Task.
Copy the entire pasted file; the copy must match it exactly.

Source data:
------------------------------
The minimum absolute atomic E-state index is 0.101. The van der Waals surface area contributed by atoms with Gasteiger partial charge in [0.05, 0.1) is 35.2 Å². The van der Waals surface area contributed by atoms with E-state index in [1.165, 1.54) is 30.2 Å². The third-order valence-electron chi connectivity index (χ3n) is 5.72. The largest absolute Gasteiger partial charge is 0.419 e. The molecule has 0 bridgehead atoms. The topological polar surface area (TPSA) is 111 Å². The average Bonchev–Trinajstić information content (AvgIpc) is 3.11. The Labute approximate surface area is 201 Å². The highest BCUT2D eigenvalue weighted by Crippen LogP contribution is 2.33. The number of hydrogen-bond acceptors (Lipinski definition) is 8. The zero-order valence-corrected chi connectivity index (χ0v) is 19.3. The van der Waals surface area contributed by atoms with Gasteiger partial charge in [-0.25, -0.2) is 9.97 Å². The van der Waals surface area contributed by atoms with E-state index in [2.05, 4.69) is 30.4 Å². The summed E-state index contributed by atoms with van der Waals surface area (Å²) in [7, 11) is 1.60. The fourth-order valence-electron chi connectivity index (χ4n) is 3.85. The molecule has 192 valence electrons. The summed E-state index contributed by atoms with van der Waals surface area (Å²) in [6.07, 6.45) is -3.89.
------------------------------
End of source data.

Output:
The minimum absolute atomic E-state index is 0.101. The van der Waals surface area contributed by atoms with Gasteiger partial charge in [0.05, 0.1) is 35.2 Å². The van der Waals surface area contributed by atoms with E-state index in [1.165, 1.54) is 30.2 Å². The third-order valence-electron chi connectivity index (χ3n) is 5.72. The largest absolute Gasteiger partial charge is 0.419 e. The molecule has 0 bridgehead atoms. The topological polar surface area (TPSA) is 111 Å². The average Bonchev–Trinajstić information content (AvgIpc) is 3.11. The Labute approximate surface area is 201 Å². The highest BCUT2D eigenvalue weighted by Crippen LogP contribution is 2.33. The number of hydrogen-bond acceptors (Lipinski definition) is 8. The zero-order valence-corrected chi connectivity index (χ0v) is 19.3. The van der Waals surface area contributed by atoms with Gasteiger partial charge in [-0.25, -0.2) is 9.97 Å². The van der Waals surface area contributed by atoms with E-state index in [2.05, 4.69) is 30.4 Å². The summed E-state index contributed by atoms with van der Waals surface area (Å²) in [7, 11) is 1.60. The fourth-order valence-electron chi connectivity index (χ4n) is 3.85. The molecule has 192 valence electrons. The summed E-state index contributed by atoms with van der Waals surface area (Å²) in [6.07, 6.45) is -3.89.